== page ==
The defendants next argue that the prosecutor made statements during closing argument which could be construed as a comment on the defendants’ failure to testify. The statement was:

“These defendants were in the business of selling marijuana to *986other people, students, resident of the WIU campus. No question about it. There is no contradictory evidence to that fact.”

A prosecutor should refrain from making statements during closing argument which the jury may construe as a comment on the defendants’ failure to testify. (People v. Kelley, 29 Ill. 2d 53, 193 N.E.2d 21, (1963).) Furthermore, it would be improper for the prosecution to state or imply that the defendants had the burden of introducing evidence to create a reasonable doubt of guilt. However, the statement made by the prosecution during the closing argument of the case in question fits into neither of these categories. The prosecutor is merely commenting on the evidence, suggesting the only inference he believes the jury can raise from the evidence presented and opining that there is no evidence from which a contrary inference can be raised. There was no error in the trial court overruling the defense’s objection to this statement.

The trial court did not err in imposing, as a condition of probation, the requirement that each defendant serve the first 120 days of the 3-year probation in the common jail of McDonough County, Illinois. Section 5—6—3 of the Unified Code of Corrections (Ill. Rev. Stat. 1975, ch. 38, par. 1005—6—3), provides in pertinent part:

“(a) The conditions of probation and of conditional discharge shall be that the person:
(1) not violate any criminal statute of any jurisdiction; and
(2) make a report to and appear in person before such person or agency as directed by the court.
(b) The court may in addition to other conditions require that the person:
(1) serve a term of periodic imprisonment under Article 7 for a period not to exceed 2 years or the maximum term of imprisonment provided for the offense, whichever is less;
(2) pay a fine;
# # #
(d) The court shall not require as a condition of the sentence of probation or conditional discharge that the offender be committed to a period of imprisonment in excess of 6 months.
Persons committed to imprisonment as a conditon of probation or conditional discharge shall not be committed to the Department of Corrections.
(e) The Court may combine a sentence of periodic imprisonment under Article 7 with a sentence of probation or conditional discharge.”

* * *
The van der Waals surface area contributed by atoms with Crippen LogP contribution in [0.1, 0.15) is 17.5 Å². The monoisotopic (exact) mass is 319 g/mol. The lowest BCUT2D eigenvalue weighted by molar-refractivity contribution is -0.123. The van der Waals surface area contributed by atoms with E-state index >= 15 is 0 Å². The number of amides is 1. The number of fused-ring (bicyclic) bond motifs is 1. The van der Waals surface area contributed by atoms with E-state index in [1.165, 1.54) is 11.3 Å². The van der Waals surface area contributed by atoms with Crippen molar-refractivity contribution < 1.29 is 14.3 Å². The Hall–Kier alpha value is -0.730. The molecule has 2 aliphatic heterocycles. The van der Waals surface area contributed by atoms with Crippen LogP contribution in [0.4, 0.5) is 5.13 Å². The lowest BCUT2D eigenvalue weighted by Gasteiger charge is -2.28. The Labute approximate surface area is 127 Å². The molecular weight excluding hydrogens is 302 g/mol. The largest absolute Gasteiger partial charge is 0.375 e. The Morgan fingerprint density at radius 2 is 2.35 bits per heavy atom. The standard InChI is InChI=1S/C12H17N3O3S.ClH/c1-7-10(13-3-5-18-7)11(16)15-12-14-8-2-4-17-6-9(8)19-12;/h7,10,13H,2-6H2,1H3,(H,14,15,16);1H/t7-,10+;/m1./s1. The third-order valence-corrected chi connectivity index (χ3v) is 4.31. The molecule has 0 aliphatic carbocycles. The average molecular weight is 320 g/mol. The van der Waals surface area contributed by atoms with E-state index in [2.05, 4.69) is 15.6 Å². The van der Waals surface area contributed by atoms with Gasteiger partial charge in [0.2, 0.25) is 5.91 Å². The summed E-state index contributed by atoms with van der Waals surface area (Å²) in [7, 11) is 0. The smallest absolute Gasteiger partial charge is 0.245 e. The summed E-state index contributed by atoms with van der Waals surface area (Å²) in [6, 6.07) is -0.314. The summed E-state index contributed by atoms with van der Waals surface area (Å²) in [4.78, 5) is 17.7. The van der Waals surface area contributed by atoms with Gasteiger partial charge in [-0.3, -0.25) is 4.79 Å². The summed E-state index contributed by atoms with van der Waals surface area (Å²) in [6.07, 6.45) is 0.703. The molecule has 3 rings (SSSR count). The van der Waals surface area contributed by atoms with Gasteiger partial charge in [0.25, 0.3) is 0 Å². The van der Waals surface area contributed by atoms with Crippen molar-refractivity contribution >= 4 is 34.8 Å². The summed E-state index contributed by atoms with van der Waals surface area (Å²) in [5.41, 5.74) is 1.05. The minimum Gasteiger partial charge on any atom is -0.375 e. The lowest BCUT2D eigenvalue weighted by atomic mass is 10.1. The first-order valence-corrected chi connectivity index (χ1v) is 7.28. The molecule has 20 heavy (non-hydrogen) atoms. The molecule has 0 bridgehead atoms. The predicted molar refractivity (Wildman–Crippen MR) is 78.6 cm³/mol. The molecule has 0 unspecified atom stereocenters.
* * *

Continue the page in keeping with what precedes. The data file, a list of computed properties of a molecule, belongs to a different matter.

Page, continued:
There is no ambiguity in this statute as the defendants contend. The trial court has the power to impose a term of imprisonment, not in excess of 6 months. Under the prior statute, a split sentence was prohibited except *987where probation was used in conjunction with periodic imprisonment, as provided in section 5—7—1 et seq. of the Unified Code of Corrections (Ill. Rev. Stat. 1975, ch. 38, par. 1005—7—1 et seq.). The defendants contend that subsection (d) makes no sense when compared to the additional probation conditions of subsection (b) because subsection (b) was never amended to reflect that a sentence of imprisonment, other than periodic, could be a condition to a probationary sentence. However, subsection (e) was subsection (d) of the previous act. Taking the import of the new subsections (d) and (e) together, the statute clearly provides that a court, as a condition to probation, may impose a split sentence, as well as a sentence of periodic imprisonment subject to the limitations of subsection (b)(1). And this is further supported by the language of subsection (b) that the list of conditions set out there is not exclusive. Since a split sentence may be imposed as long as the period of imprisonment does not exceed 6 months and the sentence in this case does not in fact exceed 6 months, the sentence imposed in the instant case is not erroneous.

Furthermore, the evidence presented warranted the trial judge in believing that Hanson and Borst were equally culpable and, therefore, warranted the imposition of equal sentences.

- For the reasons set out above, we affirm the judgment of the Circuit Court of McDonough County.


ALLOY, P. J., and STOUDER, J., concur.